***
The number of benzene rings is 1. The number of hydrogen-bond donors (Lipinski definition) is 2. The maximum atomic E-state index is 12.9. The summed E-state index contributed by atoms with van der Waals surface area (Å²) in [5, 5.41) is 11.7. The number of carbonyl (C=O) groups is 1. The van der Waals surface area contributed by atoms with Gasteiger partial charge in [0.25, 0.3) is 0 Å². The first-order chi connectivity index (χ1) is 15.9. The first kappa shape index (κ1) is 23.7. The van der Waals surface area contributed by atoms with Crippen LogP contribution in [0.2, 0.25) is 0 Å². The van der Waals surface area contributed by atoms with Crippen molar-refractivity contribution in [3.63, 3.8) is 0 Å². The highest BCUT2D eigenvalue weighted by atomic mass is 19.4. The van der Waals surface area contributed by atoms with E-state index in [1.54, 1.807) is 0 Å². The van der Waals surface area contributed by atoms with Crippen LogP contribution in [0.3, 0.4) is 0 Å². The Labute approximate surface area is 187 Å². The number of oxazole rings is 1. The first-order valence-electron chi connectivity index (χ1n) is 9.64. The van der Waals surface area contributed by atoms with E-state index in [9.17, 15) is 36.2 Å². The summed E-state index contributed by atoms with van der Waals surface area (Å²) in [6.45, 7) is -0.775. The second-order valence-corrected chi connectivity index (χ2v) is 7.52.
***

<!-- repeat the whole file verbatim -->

The number of benzene rings is 1. The number of hydrogen-bond donors (Lipinski definition) is 2. The maximum atomic E-state index is 12.9. The summed E-state index contributed by atoms with van der Waals surface area (Å²) in [5, 5.41) is 11.7. The number of carbonyl (C=O) groups is 1. The van der Waals surface area contributed by atoms with Gasteiger partial charge in [0.25, 0.3) is 0 Å². The first-order chi connectivity index (χ1) is 15.9. The first kappa shape index (κ1) is 23.7. The van der Waals surface area contributed by atoms with Crippen LogP contribution in [0.2, 0.25) is 0 Å². The van der Waals surface area contributed by atoms with Crippen molar-refractivity contribution in [3.63, 3.8) is 0 Å². The highest BCUT2D eigenvalue weighted by atomic mass is 19.4. The van der Waals surface area contributed by atoms with E-state index in [1.54, 1.807) is 0 Å². The van der Waals surface area contributed by atoms with Crippen LogP contribution in [0.3, 0.4) is 0 Å². The Labute approximate surface area is 187 Å². The number of oxazole rings is 1. The first-order valence-electron chi connectivity index (χ1n) is 9.64. The van der Waals surface area contributed by atoms with E-state index in [9.17, 15) is 36.2 Å². The summed E-state index contributed by atoms with van der Waals surface area (Å²) in [6.45, 7) is -0.775. The second-order valence-corrected chi connectivity index (χ2v) is 7.52.